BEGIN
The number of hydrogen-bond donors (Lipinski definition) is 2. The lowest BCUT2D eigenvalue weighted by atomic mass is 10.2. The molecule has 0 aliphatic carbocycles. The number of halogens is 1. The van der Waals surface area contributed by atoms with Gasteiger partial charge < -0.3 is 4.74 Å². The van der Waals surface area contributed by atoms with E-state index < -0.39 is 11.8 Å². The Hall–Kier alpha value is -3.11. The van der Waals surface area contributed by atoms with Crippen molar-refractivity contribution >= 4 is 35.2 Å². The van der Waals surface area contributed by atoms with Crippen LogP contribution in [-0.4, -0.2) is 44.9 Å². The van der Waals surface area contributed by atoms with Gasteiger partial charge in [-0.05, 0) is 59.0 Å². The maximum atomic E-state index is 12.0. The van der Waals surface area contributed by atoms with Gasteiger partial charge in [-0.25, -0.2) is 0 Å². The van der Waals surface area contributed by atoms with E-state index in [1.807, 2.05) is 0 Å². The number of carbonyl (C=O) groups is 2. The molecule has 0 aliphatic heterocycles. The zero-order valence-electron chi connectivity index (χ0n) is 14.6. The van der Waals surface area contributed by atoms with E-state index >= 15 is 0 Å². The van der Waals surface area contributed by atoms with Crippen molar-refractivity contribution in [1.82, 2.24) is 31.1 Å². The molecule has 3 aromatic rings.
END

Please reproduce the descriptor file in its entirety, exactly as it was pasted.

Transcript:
The number of hydrogen-bond donors (Lipinski definition) is 2. The lowest BCUT2D eigenvalue weighted by atomic mass is 10.2. The molecule has 0 aliphatic carbocycles. The number of halogens is 1. The van der Waals surface area contributed by atoms with Gasteiger partial charge < -0.3 is 4.74 Å². The van der Waals surface area contributed by atoms with E-state index < -0.39 is 11.8 Å². The Hall–Kier alpha value is -3.11. The van der Waals surface area contributed by atoms with Crippen molar-refractivity contribution >= 4 is 35.2 Å². The van der Waals surface area contributed by atoms with Crippen LogP contribution in [-0.4, -0.2) is 44.9 Å². The van der Waals surface area contributed by atoms with Gasteiger partial charge in [-0.05, 0) is 59.0 Å². The maximum atomic E-state index is 12.0. The van der Waals surface area contributed by atoms with Gasteiger partial charge in [-0.25, -0.2) is 0 Å². The van der Waals surface area contributed by atoms with E-state index in [1.807, 2.05) is 0 Å². The number of carbonyl (C=O) groups is 2. The molecule has 0 aliphatic heterocycles. The zero-order valence-electron chi connectivity index (χ0n) is 14.6. The van der Waals surface area contributed by atoms with E-state index >= 15 is 0 Å². The van der Waals surface area contributed by atoms with Crippen molar-refractivity contribution in [1.82, 2.24) is 31.1 Å². The molecule has 3 aromatic rings.